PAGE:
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Letter from John Adams to Abigail Adams, 14 August 1776

This is the Anniversary of a memorable day, in the History of America: a day when the Principle of American Resistance and Independence, was first asserted, and carried into Action. The Stamp Office fell before the rising Spirit of our Countrymen. -- It is not impossible that the two gratefull Brothers may make their grand Attack this very day: if they should, it is possible it may be more glorious for this Country, than ever: it is certain it will become more memorable.

Your Favours of August 1. [Abigail to John, 01 August 1776] and 5. [Abigail to John, 05 August 1776] came by Yesterdays Post. I congratulate you all upon your agreable Prospects. Even my pathetic little Hero Charles, I hope will have the Distemper finely. It is very odd that the Dr. cant put Infection enough into his Veigns, nay it is unaccountable to me that he has not taken it, in the natural Way before now. I am under little Apprehension, prepared as he is, if he should. I am concerned about you, much more. So many Persons about you, sick. The Children troublesome -- your Mind perplexed -- yourself weak and relaxed. The Situation must be disagreable. The Country Air, and Exercise however, will refresh you.

I am put upon a Committee to prepare a Device for a Golden Medal to commemorate the Surrender of Boston to the American Arms, and upon another to prepare

Devices for a Great Seal for the confederated States. There is a Gentleman here of French Extraction, whose Name is Du simitiere, a Painter by Profession whose Designs are very ingenious, and his Drawings well executed. He has been applied to for his Advice. I waited on him yesterday, and saw his Sketches. For the Medal he proposes Liberty with her Spear and Pileus, leaning on General Washington. The British Fleet in Boston Harbour, with all their Sterns towards the Town, the American Troops, marching in. For the Seal he proposes. The Arms of the several Nations from whence America has been peopled, as English, Scotch, Irish, Dutch, German &c. each in a Shield. On one side of them Liberty, with her Pileus, on the other a Rifler, in his Uniform, with his Rifled Gun in one Hand, and his Tomahauk, in the other. This Dress and these Troops with this Kind of Armour, being peculiar to America -- unless the Dress was known to the Romans. Dr. [Franklin ]shewed me, yesterday, a Book, containing an Account of the Dresses of all the Roman Soldiers, one of which, appeared exactly like it.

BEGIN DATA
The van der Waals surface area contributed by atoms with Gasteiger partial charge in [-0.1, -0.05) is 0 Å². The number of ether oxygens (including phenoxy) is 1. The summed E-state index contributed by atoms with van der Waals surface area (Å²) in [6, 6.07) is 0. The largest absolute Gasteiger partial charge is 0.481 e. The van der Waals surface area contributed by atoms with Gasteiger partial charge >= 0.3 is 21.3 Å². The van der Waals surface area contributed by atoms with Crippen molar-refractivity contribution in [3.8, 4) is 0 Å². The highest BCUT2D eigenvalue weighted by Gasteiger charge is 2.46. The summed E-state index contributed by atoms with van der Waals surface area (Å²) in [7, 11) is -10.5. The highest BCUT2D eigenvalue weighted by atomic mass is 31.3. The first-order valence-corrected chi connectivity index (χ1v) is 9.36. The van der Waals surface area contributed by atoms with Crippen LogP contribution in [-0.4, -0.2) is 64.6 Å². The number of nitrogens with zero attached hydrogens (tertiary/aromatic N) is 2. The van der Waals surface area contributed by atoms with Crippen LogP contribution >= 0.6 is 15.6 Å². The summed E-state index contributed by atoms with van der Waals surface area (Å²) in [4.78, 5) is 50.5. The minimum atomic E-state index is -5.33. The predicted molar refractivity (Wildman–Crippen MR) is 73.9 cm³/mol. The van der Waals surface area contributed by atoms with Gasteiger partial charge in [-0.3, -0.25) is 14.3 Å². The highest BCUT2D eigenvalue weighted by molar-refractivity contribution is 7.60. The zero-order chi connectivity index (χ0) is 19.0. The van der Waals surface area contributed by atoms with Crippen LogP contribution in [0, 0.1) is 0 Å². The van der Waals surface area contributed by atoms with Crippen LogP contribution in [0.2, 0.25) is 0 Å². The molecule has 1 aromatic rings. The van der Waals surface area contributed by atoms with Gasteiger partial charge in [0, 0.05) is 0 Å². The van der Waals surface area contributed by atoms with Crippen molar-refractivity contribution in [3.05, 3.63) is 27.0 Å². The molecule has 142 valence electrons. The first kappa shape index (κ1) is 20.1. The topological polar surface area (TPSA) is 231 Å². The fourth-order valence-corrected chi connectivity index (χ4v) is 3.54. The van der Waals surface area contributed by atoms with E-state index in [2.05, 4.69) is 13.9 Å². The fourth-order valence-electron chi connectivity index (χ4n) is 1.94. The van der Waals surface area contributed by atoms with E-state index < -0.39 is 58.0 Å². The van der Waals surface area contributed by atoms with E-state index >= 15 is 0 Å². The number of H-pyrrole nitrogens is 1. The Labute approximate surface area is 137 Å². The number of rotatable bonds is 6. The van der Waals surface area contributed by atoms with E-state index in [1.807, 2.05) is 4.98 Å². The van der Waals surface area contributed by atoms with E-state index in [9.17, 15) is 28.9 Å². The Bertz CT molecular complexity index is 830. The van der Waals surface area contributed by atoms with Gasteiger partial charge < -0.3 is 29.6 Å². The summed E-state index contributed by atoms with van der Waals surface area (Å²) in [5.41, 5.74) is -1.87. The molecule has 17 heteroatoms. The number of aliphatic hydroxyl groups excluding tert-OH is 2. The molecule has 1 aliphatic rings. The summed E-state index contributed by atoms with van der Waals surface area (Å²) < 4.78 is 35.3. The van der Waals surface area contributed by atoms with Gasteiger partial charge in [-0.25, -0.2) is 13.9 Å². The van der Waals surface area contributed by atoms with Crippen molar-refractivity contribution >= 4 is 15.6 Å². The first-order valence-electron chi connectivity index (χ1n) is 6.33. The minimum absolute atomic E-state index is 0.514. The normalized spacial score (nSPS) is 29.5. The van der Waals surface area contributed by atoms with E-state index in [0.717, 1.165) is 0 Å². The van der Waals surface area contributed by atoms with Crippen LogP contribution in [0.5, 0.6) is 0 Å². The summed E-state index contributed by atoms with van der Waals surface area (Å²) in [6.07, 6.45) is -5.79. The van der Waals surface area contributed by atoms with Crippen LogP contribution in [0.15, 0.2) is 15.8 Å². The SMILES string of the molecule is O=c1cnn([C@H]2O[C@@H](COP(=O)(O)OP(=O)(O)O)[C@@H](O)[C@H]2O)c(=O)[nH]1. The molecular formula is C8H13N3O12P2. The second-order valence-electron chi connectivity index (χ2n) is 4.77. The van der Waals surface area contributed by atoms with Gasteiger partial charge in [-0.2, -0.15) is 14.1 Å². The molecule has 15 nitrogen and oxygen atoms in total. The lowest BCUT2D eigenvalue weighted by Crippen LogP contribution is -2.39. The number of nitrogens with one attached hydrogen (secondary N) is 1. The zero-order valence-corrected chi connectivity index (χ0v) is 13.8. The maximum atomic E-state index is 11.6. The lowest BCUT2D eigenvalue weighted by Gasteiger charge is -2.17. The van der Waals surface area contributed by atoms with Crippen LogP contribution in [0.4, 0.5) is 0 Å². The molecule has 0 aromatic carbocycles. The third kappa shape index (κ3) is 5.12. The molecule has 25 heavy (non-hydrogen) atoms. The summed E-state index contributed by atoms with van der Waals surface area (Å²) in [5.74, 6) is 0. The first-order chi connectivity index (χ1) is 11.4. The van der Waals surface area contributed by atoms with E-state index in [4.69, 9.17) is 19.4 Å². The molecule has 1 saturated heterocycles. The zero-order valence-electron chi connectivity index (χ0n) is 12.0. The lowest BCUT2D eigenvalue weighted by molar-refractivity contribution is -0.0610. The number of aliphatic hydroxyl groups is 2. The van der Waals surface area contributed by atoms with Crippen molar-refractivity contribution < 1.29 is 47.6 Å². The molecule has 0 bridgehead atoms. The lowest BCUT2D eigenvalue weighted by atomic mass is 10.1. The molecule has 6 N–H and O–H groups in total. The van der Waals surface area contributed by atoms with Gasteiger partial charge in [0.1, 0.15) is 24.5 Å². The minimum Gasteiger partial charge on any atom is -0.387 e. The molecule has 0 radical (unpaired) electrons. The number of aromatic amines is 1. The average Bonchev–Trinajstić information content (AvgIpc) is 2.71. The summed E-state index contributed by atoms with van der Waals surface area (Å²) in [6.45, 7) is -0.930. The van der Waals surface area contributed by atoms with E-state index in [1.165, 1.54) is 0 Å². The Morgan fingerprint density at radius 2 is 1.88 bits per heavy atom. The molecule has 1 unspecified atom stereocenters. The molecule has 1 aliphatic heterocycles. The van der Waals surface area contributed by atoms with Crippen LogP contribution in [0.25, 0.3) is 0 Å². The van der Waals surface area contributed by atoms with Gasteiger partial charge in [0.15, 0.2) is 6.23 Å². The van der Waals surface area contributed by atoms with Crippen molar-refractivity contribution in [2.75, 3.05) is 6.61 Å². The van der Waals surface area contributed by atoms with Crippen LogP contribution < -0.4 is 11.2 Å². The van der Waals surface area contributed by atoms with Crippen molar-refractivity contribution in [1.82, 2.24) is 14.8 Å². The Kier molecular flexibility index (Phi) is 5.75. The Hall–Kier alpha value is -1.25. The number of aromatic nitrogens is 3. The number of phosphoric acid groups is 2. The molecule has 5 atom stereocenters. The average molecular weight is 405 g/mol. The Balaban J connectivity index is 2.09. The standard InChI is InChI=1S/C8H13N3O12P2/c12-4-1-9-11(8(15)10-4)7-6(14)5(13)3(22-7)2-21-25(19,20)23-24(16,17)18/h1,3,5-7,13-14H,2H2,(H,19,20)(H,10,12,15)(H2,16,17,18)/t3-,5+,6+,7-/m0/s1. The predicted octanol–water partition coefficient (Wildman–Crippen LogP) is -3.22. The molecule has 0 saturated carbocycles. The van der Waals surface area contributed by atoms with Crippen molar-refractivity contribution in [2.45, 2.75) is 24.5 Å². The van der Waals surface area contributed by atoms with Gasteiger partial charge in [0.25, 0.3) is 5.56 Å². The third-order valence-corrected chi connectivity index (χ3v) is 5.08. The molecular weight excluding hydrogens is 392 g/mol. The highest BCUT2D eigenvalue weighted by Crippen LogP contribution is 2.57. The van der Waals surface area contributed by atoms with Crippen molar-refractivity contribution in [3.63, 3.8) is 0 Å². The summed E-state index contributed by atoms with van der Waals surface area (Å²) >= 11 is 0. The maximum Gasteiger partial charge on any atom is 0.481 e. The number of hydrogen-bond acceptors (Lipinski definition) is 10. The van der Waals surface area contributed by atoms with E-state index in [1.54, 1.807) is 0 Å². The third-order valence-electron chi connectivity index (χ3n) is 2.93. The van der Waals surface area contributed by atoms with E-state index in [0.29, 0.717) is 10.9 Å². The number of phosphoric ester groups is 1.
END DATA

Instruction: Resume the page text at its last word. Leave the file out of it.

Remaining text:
This Mr. Du simitiere is a very curious Man. He has begun a Collection of Materials for an History of this Revolution. He begins with the first Advices of the Tea Ships. He cutts out of the Newspapers, every Scrap of Intelligence, and every Piece of Speculation, and pastes it upon clean Paper, arranging them under the Head of the State to which they belong and intends to bind them up in Volumes. He has a List of every Speculation and Pamphlet concerning Independence, and another of those concerning Forms of Government.

Dr. F. proposes a Device for a Seal. Moses lifting up his Wand, and

dividing the Red Sea, and Pharaoh, in his Chariot overwhelmed with the Waters. -- This Motto. Rebellion to Tyrants is Obedience to God.

Mr. Jefferson proposed. The Children of Israel in the Wilderness, led by a Cloud by day, and a Pillar of Fire by night, and on the other Side Hengist and Horsa, the Saxon Chiefs, from whom We claim the Honour of being descended and whose Political Principles and Form of Government We have assumed.

I proposed the Choice of Hercules, as engraved by Gribeline in some Editions of Lord Shaftsburys Works. The Hero resting on his Clubb. Virtue pointing to her rugged Mountain, on one Hand, and perswading him to ascend. Sloth, glancing at her flowery Paths of Pleasure, wantonly reclining on the Ground, displaying the Charms both of her Eloquence and Person, to seduce him into Vice. But this is too complicated a Group for a Seal or Medal, and it is not original.

I shall conclude by repeating my Request for Horses and a servant. Let the Horses be good ones. I cant ride a bad Horse, so many hundred Miles. If our Affairs had not been in so critical a state at N. York, I should have run away before now. But I am determined now to stay, untill some Gentleman is sent here in my Room, and untill my Horses come. But the Time will be very tedious.

The whole Force is arrived at Staten Island.

Cite web page as: Letter from John Adams to Abigail Adams, 14 August 1776 [electronic edition]. Adams Family Papers: An Electronic Archive. Massachusetts Historical Society. http://www.masshist.org/digitaladams/
Original manuscript: Adams, John. Letter from John Adams to Abigail Adams, 14 August 1776. 3 pages. Original manuscript from the Adams Family Papers, Massachusetts Historical Society.
Source of transcription: Butterfield, L.H., ed. Adams Family Correspondence. Vol. 2. Cambridge, Mass. : Belknap Press of Harvard University Press, 1963.
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